The claim, according to a Sapa report, was made by journalist Matt Scott in his online ‘Digger’ column in the Guardian newspaper on Wednesday.
Scott said insurers were holding off on a decision to provide coverage for the event in South Africa amid fears that the stadiums would not be ready in time.
He said a Fifa decision to build up the reserve capital by the end of 2010 reflected “fears over insurance support for the tournament”.
However, in a strongly-worded letter Fifa has formally demanded a retraction, saying the claim is “factually wrong.”
In the letter, Fifa spokesperson Andreas Herren said Fifa was obliged in terms of its own statutes to build reserves.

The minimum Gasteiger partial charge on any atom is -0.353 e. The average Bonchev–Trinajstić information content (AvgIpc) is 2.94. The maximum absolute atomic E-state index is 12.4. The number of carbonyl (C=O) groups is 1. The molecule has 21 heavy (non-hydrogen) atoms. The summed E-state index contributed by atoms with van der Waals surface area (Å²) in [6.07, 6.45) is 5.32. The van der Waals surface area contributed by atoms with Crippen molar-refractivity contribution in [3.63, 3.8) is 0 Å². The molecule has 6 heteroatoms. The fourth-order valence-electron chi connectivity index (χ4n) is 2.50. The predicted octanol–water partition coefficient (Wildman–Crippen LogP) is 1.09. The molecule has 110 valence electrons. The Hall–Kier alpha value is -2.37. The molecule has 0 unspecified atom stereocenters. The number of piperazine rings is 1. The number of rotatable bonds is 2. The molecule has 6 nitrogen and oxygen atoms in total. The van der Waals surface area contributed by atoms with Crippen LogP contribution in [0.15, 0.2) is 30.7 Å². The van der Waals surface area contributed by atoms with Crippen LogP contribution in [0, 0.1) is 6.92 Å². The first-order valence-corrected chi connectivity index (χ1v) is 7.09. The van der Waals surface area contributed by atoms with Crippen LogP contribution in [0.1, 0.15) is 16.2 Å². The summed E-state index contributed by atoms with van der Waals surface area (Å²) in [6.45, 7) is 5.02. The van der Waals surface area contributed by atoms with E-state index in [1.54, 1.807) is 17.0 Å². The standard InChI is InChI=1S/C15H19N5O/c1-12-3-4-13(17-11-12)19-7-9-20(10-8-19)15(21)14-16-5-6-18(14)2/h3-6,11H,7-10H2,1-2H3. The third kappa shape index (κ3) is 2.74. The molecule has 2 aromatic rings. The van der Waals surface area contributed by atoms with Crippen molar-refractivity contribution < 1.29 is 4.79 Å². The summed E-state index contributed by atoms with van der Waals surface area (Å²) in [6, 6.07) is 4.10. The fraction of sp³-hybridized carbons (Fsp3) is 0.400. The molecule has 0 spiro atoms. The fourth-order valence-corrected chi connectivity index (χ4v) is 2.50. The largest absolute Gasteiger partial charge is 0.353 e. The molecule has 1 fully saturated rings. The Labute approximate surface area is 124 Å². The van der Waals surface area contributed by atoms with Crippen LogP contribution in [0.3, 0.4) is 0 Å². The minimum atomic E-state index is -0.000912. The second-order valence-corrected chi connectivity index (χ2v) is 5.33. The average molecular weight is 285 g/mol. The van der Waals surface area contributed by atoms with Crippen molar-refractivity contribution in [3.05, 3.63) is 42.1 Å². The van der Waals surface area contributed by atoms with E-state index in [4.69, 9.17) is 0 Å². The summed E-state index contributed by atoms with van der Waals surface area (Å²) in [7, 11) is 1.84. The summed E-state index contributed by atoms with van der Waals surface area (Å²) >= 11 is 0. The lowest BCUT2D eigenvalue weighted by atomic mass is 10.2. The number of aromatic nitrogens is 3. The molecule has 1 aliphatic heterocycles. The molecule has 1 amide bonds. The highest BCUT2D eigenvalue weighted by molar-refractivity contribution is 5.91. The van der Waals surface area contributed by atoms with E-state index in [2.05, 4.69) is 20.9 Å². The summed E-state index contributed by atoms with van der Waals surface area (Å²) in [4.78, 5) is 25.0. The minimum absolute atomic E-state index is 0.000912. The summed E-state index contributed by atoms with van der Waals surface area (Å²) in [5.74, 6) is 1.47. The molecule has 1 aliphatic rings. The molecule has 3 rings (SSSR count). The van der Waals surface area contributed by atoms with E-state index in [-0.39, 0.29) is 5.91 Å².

These reserves were built among other reasons to be able to cope with a World Cup cancellation.
“We have never made any reference to 2010 in particular,” he said.
“You have made this allegation despite detailed statements to the contrary by the undersigned and against better knowledge.
“We consider this approach a serious breach of journalistic principles.”
According to the Sapa report, Herren said Scott quoted a “Fifa insider [who] admitted that insurance companies also had concerns about security, transport infrastructure and the local political climate.
“As above explained, we have made various statements to the contrary which are not reflected in your column,” Herren said.
“Again, we consider this a serious breach of journalistic principles and a lack of providing a balanced view.”